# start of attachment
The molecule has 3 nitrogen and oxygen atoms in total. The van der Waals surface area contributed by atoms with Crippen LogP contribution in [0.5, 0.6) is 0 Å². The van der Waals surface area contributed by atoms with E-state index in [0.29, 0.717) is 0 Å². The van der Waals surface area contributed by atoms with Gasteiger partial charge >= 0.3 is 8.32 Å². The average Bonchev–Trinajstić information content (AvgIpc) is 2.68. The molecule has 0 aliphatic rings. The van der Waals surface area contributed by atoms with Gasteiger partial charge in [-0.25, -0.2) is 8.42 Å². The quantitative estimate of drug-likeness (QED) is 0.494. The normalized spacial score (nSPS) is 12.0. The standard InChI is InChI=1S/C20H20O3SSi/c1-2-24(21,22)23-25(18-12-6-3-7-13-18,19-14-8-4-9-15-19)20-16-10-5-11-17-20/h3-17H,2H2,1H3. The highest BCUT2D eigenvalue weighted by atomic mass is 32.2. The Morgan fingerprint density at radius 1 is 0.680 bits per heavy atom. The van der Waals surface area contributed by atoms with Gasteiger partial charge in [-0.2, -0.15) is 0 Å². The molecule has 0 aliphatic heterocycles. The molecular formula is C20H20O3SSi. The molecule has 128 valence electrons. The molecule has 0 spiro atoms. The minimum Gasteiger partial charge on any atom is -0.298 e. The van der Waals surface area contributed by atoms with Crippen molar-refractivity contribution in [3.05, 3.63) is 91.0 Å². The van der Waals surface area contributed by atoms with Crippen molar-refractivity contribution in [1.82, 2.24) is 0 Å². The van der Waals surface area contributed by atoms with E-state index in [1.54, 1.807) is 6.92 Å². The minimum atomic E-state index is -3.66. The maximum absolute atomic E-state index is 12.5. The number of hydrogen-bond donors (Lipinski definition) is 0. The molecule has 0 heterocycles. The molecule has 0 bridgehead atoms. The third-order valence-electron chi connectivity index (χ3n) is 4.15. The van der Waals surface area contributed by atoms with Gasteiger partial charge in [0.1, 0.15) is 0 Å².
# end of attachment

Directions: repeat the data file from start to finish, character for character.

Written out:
The molecule has 3 nitrogen and oxygen atoms in total. The van der Waals surface area contributed by atoms with Crippen LogP contribution in [0.5, 0.6) is 0 Å². The van der Waals surface area contributed by atoms with E-state index in [0.29, 0.717) is 0 Å². The van der Waals surface area contributed by atoms with Gasteiger partial charge >= 0.3 is 8.32 Å². The average Bonchev–Trinajstić information content (AvgIpc) is 2.68. The molecule has 0 aliphatic rings. The van der Waals surface area contributed by atoms with Gasteiger partial charge in [-0.25, -0.2) is 8.42 Å². The quantitative estimate of drug-likeness (QED) is 0.494. The normalized spacial score (nSPS) is 12.0. The standard InChI is InChI=1S/C20H20O3SSi/c1-2-24(21,22)23-25(18-12-6-3-7-13-18,19-14-8-4-9-15-19)20-16-10-5-11-17-20/h3-17H,2H2,1H3. The highest BCUT2D eigenvalue weighted by atomic mass is 32.2. The Morgan fingerprint density at radius 1 is 0.680 bits per heavy atom. The van der Waals surface area contributed by atoms with Gasteiger partial charge in [-0.2, -0.15) is 0 Å². The molecule has 0 aliphatic heterocycles. The molecular formula is C20H20O3SSi. The molecule has 128 valence electrons. The molecule has 0 spiro atoms. The minimum Gasteiger partial charge on any atom is -0.298 e. The van der Waals surface area contributed by atoms with Crippen molar-refractivity contribution in [3.05, 3.63) is 91.0 Å². The van der Waals surface area contributed by atoms with Crippen molar-refractivity contribution in [1.82, 2.24) is 0 Å². The van der Waals surface area contributed by atoms with E-state index in [1.54, 1.807) is 6.92 Å². The minimum atomic E-state index is -3.66. The maximum absolute atomic E-state index is 12.5. The number of hydrogen-bond donors (Lipinski definition) is 0. The molecule has 0 heterocycles. The molecule has 0 bridgehead atoms. The third-order valence-electron chi connectivity index (χ3n) is 4.15. The van der Waals surface area contributed by atoms with Gasteiger partial charge in [0.1, 0.15) is 0 Å².